The Equality Act, a bill that would ban discrimination on the basis of sexual orientation and gender identity, was introduced in the U.S. House of Representatives last week, with swift passage expected on Thursday, Feb. 25. A sweeping piece of legislation, the bill not only requires that “sex” be read throughout the Civil Rights Act to include “sexual orientation and gender identity.” It also expands the jurisdiction of the 1964 law beyond “public accommodations” to include any establishment or individual that provides services to the public, including health care providers. Religious exemptions generally afforded by the Religious Freedom Restoration Act are expressly disallowed.
Many commentators, myself included, have written about how replacing “sex” with the nebulous term “gender identity” in anti-discrimination law would upend hard-won legal protections for women, inviting those born as male but now identifying as women into female-only spaces, including not only locker rooms and sports teams but also prisons and battered women’s shelters, where women are particularly vulnerable to male aggression. Doctors would be required to provide, and insurers to cover, infertility-inducing hormonal treatments and surgeries, no questions asked.
But perhaps fewer are aware of the sly way in which the Equality Act’s sponsors seem to be trying to retool the Pregnancy Discrimination Act, transforming it from a law that is explicitly neutral as to abortion into a mechanism that may well be construed to require health care providers to perform abortions and states to fund them.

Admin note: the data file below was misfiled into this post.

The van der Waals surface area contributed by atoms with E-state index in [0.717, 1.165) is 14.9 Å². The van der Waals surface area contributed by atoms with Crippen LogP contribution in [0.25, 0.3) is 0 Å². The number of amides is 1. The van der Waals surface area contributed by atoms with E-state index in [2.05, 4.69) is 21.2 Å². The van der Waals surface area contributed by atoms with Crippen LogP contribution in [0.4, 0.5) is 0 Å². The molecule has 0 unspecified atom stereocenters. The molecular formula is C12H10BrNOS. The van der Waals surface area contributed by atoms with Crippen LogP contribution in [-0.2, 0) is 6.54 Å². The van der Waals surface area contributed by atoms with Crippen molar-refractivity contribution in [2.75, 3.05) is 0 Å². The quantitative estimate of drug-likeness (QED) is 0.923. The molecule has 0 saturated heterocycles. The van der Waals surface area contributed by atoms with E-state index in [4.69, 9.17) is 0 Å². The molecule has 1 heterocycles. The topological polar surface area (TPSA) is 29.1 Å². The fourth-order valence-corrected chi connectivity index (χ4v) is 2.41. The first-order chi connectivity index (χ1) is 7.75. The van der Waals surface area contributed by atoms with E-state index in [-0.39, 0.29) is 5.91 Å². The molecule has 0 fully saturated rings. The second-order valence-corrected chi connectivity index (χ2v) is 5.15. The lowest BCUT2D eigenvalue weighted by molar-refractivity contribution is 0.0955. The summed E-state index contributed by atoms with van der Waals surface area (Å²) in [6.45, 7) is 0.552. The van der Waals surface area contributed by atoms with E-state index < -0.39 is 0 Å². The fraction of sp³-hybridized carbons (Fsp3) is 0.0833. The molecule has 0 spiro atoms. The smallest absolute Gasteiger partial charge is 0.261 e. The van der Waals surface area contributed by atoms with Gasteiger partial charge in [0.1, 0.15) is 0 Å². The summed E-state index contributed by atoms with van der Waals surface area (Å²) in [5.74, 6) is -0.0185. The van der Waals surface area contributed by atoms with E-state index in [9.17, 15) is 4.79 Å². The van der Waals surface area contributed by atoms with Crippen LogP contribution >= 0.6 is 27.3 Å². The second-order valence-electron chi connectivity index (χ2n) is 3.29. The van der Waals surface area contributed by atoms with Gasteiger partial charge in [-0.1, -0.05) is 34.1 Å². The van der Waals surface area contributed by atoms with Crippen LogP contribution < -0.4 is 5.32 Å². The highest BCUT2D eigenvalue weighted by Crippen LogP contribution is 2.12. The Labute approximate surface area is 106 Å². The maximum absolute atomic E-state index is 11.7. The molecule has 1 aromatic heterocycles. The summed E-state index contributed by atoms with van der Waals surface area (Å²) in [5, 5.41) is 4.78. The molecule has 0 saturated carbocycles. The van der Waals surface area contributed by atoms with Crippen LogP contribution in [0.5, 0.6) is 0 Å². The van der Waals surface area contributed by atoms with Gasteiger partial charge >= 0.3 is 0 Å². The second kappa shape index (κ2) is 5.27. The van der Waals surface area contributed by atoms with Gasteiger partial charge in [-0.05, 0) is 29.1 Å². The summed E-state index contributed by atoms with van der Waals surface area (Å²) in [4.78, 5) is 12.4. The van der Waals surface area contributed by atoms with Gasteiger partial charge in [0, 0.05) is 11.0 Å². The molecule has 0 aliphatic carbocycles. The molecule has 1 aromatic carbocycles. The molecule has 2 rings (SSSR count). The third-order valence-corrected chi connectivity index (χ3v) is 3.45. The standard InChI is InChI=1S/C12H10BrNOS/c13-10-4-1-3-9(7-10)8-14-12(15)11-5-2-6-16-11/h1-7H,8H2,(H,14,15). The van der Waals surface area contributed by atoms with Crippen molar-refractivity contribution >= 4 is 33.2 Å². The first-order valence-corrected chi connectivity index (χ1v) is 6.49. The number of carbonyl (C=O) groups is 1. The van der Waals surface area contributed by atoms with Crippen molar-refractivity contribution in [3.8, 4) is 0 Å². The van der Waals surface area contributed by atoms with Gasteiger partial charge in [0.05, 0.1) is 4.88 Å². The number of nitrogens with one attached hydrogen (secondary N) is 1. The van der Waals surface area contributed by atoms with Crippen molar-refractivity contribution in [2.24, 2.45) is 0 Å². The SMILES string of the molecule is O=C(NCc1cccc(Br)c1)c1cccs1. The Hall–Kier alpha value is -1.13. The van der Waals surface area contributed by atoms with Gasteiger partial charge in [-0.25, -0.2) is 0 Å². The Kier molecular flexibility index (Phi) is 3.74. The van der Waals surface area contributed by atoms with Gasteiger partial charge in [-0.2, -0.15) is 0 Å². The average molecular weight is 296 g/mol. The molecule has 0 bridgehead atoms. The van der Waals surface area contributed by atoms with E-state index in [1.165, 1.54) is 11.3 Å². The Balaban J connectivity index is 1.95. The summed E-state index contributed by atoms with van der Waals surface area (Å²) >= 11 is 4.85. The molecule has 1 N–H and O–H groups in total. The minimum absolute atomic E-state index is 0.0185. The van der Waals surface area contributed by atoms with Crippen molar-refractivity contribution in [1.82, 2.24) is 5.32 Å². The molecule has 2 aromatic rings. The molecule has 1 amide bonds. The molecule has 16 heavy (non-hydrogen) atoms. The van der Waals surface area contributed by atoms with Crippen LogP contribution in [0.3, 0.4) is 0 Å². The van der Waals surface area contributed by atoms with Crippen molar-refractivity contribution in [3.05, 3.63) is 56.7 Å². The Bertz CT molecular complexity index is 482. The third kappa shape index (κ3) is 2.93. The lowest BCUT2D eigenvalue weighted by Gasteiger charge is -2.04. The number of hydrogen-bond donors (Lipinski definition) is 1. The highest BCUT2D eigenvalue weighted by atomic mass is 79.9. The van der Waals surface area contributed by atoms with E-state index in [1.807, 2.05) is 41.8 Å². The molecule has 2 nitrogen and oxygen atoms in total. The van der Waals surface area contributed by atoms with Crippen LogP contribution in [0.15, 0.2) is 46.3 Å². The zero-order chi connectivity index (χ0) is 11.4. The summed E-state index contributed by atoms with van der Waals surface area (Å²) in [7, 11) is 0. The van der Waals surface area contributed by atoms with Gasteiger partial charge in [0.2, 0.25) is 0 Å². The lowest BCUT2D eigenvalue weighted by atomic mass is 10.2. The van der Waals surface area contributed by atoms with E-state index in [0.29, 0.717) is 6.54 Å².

The original P.D.A., which was passed as an amendment to the Civil Rights Act in 1978, prohibits employment discrimination on the basis of pregnancy, childbirth or “related medical conditions.” Since the 1980s, the final clause has been understood to include abortion: An employee cannot be dismissed for obtaining one. But the text of the P.D.A. itself ensures that it not be interpreted to require employers to fund abortions, nor to prohibit them from doing so.
Abortion neutrality in the P.D.A. makes good historical sense. After all, it was necessary for keeping together the coalition of approximately 200 pro-life, pro-choice, labor and civil rights groups that lobbied for the anti-discrimination law in the late 1970s. But protecting pregnant employees so they might carry their pregnancies to term provided the raison d’etre for the law in the first place.
Both pro-life and pro-choice supporters of the anti-discrimination law well understood the financial and professional pressure pregnant women in the workplace often felt to abort. Indeed, the expansive new abortion right that Roe v. Wade had created in 1973, coupled with a 1976 Supreme Court decision that permitted employers to exclude pregnancy from insurance coverage, amounted, for some women, to a kind of economic coercion in favor of abortion.
The implication of these high court decisions, as leading P.D.A. advocate and now Fordham Law professor Jacqueline Nolan-Haley then put it, was that “women employees should be willing to end the lives of their unborn children if they were financially unable to withstand a period of wage loss.” Then-Senator Joe Biden was equally adamant: “Many women, especially low-income women, may be discouraged from carrying their pregnancy to term. To put it bluntly, they will be encouraged to choose abortion as a means of surviving economically.” The P.D.A. was passed to protect pregnant women from this sad fate. The ill-named Equality Act that President Biden now enthusiastically supports would invite it.